Britain’s youngest-ever female pilot has challenged herself to break another record by flying a vintage fighter plane from World War One.

Aviator Ellie Carter, a student at the University of Southampton, first got her licence on her 17th birthday and has since clocked up thousands of air miles.

Now the 21-year-old has set her sights on becoming the first woman to pilot a century-old biplane first flown against enemy forces in 1915.

READ MORE: Record-breaking young pilot offered easyJet opportunity

But her remarkable career very nearly failed to take off when authorities mistakenly accused her of being a spy at the age of nine.

Ellie said: “I’ve always had a fascination with the U-2 spy plane since I was a young kid.

“I wrote to the US air force asking to see it up close – but the letter got intercepted by the Pentagon, and then my parents started getting calls from the CIA.”

After tracking her down, Ellie was invited to the US airbase at RAF Fairford, which houses the famous Cold War planes, to meet the pilots and see the spy craft.

“At 3am, my family and I were waiting on the tarmac at the airbase surrounded by big dogs and machine guns,” said Ellie, who commutes to Southampton from her home in Devon.

This launched her ambition to reach for the skies and one day fly for the U2 Dragon Ladies – a secret aerial reconnaissance squad in the US air force.

“I don’t come from a flying background or a wealthy family,” said Ellie, “I joined a gliding club as a teen and realised I was good at it.

“My first solo fight was in a glider at 14. Looking back now makes me laugh because I went to school the next day and wasn’t allowed to use a glue gun.”

But it’s not all smooth flying – Ellie has had her share of turbulence along the way.

“I’m a young girl in aviation so sometimes it’s hard to feel at home,” said the undergrad, who is studying for a degree in aeronautics and astronautics at Southampton.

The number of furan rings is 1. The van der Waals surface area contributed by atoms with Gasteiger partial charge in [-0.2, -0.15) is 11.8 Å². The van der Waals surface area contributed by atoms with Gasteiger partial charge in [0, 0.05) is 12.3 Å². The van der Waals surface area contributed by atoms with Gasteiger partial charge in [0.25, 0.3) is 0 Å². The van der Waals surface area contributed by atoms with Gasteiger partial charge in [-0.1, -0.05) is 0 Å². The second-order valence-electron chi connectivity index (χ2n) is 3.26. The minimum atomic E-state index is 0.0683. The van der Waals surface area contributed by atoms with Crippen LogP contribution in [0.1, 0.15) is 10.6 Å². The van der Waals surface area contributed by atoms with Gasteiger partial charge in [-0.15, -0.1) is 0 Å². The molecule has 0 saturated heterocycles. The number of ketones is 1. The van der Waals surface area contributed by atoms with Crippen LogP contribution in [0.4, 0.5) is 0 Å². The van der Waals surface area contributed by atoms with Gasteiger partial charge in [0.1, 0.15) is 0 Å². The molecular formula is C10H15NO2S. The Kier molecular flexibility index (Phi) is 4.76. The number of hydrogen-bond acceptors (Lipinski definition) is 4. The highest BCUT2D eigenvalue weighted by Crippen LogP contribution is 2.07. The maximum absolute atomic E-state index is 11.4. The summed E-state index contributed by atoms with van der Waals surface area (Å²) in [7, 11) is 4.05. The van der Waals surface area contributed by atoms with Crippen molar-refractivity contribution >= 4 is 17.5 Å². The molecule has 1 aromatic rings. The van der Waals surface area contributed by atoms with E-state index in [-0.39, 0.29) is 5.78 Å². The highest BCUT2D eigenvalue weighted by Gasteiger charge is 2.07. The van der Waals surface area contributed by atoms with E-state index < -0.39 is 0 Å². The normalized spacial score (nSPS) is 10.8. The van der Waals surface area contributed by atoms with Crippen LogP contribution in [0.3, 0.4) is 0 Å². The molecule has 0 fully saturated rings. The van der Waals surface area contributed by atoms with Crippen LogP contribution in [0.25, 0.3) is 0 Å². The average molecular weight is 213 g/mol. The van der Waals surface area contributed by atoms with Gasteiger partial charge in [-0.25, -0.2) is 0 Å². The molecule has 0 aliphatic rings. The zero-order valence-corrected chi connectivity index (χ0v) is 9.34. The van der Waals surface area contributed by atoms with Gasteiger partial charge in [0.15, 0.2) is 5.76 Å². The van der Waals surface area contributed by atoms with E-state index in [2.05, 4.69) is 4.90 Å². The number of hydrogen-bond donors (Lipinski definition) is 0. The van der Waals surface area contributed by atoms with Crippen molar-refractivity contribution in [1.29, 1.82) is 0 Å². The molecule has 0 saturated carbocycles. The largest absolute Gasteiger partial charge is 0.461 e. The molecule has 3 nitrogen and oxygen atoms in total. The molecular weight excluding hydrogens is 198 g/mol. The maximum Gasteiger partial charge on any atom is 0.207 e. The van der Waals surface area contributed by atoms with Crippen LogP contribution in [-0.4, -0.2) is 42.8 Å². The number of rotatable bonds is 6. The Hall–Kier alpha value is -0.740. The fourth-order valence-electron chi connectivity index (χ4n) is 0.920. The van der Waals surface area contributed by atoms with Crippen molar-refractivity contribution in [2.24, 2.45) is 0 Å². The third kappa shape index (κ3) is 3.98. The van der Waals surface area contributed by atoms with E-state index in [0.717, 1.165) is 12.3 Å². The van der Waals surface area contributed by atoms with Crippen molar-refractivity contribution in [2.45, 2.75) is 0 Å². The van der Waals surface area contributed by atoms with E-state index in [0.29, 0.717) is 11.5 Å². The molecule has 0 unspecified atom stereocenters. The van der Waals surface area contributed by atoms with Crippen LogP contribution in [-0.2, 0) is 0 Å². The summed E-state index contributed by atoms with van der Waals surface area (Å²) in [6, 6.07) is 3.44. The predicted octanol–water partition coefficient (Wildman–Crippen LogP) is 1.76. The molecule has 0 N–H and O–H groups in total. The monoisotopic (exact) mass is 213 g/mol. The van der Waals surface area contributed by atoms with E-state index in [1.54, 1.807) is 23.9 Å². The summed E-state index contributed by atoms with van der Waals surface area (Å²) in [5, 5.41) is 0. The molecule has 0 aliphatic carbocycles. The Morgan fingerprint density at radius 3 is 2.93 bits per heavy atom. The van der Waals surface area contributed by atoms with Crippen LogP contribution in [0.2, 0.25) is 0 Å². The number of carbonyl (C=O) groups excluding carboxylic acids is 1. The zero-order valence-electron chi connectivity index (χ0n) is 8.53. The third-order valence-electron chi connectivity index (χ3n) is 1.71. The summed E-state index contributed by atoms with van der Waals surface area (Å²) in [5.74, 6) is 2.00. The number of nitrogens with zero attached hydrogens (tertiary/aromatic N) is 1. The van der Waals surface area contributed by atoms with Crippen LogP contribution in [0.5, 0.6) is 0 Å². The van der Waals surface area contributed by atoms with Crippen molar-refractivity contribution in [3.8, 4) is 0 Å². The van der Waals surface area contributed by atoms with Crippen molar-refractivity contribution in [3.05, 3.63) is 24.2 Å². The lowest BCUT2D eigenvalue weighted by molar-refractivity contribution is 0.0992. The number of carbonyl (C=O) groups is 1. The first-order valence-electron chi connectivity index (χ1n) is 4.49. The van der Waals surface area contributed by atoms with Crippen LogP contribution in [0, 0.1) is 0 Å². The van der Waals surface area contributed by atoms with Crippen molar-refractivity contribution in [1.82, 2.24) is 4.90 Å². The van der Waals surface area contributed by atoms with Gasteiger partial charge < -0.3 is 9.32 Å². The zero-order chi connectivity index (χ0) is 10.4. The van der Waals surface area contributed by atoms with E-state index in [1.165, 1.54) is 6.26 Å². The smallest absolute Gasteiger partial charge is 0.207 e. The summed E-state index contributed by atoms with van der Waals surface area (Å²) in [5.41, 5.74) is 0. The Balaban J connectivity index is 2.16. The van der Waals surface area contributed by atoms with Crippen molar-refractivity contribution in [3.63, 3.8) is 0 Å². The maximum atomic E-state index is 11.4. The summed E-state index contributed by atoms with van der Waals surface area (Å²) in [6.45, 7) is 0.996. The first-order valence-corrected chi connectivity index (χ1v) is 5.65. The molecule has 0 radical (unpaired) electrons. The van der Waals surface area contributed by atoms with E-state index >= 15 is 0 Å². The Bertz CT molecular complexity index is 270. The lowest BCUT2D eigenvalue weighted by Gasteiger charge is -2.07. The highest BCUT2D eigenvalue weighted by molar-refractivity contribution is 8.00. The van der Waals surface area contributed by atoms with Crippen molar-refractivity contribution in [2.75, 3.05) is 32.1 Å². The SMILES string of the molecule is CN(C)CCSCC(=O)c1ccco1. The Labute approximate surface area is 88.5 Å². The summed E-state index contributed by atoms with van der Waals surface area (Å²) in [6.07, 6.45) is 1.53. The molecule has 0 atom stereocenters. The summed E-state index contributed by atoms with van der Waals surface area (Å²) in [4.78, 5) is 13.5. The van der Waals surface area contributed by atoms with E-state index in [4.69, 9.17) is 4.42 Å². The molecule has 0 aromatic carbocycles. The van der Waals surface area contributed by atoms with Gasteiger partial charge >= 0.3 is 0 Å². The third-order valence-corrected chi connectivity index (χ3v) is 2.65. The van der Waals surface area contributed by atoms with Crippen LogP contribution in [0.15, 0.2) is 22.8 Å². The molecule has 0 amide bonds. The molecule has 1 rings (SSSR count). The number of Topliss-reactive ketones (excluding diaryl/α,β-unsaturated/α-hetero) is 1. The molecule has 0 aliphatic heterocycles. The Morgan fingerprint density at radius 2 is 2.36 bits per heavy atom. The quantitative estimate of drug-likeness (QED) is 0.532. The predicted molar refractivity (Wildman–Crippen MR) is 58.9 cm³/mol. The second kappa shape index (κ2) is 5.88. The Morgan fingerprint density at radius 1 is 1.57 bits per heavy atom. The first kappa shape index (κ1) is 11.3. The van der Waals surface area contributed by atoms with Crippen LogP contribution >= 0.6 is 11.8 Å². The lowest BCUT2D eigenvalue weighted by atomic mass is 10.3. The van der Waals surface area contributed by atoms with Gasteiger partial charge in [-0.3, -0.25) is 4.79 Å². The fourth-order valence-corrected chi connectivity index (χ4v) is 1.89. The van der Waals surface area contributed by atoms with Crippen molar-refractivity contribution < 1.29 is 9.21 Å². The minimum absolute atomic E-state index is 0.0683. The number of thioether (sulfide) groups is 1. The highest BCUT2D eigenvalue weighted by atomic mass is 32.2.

“And I wouldn’t call myself a pioneer, there were women flying in the 1920s, but hopefully people see what I do and get inspired."

There have been some near misses along the way.

“I had engine failure a few years ago,” Ellie said, "the aircraft’s engine stopped mid-air and I went from 500 feet to the ground in less than 30 seconds.”

Being Britain’s youngest female pilot has propelled her into the limelight – and last year Ellie was approached by the BBC to film her next record attempt of flying the century-old warplane.

In doing so, she will become the first woman to pilot a refurbished Sopwith Strutter aircraft which helped the British to victory in the First World War.

Ellie added: “I’d be stupid if I said I’m not nervous; it’s very old but it’s a beautiful aircraft.

“It’s also something of a role reversal as it was built by women in 1915 and flown by male pilots, so it’s amazing to be the first woman to fly the Strutter.”

The record-breaking attempt will be aired on television later this year – but, to Ellie, it will just be another flight.

“There’s a famous saying that you’re born to fly,” she added, “and that’s how I feel every day – being in the sky is freeing and there is something very beautiful about it.”